Tuesday, January 31, 2017

HarbisonWalker International hiring entry-level Mandarin-speaking Purchasing Agent for Moon Twp. location.

HarbisonWalker International is hiring a Mandarin-speaking Purchasing Agent for its Moon Township location (map).
HWI is seeking a highly motivated and qualified team member to join our Product Supply group in Integrated Supply Chain.

Product Supply group is a key contributor to HWI's vision of being "The First and Only Call" in the refractory industry. The primary responsibility of the Buyer, International Products, is to be the single point of contact for quotation, purchase, and shipment for assigned international suppliers and/or product lines. S/he will work closely with both cross-functional internal partners and external suppliers. Internal partners include Customer Service, Technical Marketing, Sales, Quality, Transportation, and Finance. External suppliers are based worldwide with a sizable network of suppliers based in China.

The Buyer will also be responsible for the creation of process and reporting documentation to track supplier performance. S/he will work closely with the cross functional teams to critically examine current process and identify opportunities for continuous process improvement as well as creating new processes and metrics.
  • Provide and/or facilitate quotation of products from international vendors in a timely manner to support HWI revenue growth goals
  • Process purchase orders, monitor and communicate order status and delivery dates. Process invoices. Prioritize orders for suppliers by understanding HWI business needs
  • Lower freight cost to support overall cost reduction goals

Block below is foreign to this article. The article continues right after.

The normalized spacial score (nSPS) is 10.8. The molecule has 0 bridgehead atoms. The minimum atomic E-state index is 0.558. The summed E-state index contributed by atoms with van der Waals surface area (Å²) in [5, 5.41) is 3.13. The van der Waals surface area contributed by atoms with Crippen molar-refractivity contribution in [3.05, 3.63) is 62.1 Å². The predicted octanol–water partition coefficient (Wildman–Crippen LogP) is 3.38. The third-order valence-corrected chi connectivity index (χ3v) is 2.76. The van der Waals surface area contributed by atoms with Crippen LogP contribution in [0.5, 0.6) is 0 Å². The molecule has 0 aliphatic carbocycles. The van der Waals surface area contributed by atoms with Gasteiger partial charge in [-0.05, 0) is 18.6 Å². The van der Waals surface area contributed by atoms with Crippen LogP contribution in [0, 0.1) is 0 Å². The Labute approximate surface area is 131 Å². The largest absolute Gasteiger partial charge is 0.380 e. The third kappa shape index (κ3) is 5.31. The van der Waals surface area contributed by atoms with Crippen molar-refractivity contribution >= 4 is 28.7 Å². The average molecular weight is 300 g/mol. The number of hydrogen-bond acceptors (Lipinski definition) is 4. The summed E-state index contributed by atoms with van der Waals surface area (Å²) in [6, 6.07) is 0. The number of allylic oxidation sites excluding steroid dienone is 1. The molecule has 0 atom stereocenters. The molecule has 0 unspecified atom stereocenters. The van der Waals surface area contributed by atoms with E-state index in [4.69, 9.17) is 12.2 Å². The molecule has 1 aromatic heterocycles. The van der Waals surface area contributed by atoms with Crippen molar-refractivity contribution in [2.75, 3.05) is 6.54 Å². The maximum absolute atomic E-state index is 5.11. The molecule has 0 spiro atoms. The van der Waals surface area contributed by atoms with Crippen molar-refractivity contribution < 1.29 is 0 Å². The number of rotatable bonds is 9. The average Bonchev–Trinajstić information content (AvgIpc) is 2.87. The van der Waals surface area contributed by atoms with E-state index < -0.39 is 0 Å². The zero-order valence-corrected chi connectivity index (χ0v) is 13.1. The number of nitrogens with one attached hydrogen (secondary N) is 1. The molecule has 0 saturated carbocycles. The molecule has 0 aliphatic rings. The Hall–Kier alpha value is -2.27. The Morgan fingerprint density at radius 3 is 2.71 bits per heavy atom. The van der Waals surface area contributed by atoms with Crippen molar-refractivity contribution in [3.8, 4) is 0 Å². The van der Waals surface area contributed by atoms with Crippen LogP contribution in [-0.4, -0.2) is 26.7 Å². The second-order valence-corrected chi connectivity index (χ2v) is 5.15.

• Assist in resolving issues related to assigned international suppliers and/or product lines including delivery, quality, and claims
  • Identify and implement opportunities for continuous process improvement as metrics warrant

Job Requirements:
This is an entry level position with advancement opportunities for the right person.
  • Intern or entry-level work experience in a supply chain function of a manufacturing company is desirable. Willingness and ability to learn is a must.
  • College degree in Science, Engineering, Business, Economics, Supply Chain or related field is required.
  • Excellent analytical, communication, and project management skills is required.
  • Proficiency in MS Office with high skill level in MS Excel is required.
  • Fluency in Mandarin Chinese is a definite plus.
Those interested may apply via the HWI website.

Monday, January 30, 2017

Twinsters, Jenny Yang part of Asian American / Pacific Islander Advocacy Week at Pitt.



The University of Pittsburgh's Asian Students Alliance will present the 2015 documentary Twinsters and comedian Jenny Yang as part of Asian American / Pacific Islander Advocacy Week through February 3.

Twinsters, about two Korean adoptees separated at birth and reunited years later, will play on February 2 in 109 David Lawrence Hall (map) from 9:00 pm. A synopsis, via the movie's official site:
In February 2013, Anaïs Bordier, a French fashion student living in London, stumbled upon a YouTube video featuring Samantha Futerman, an actress in Los Angeles, and was struck by their uncanny resemblance. After discovering they were born on the same day in Busan, Korea and both put up for adoption, Anaïs reached out to Samantha via Facebook. In Twinsters, we follow Samantha and Anaïs’ journey into sisterhood, witnessing everything from their first meeting, to their first trip back to Korea where their separation took place.

Twinsters explores the meaning of family and connection through a story that would have been impossible just 10 years ago without the creation of YouTube and Facebook.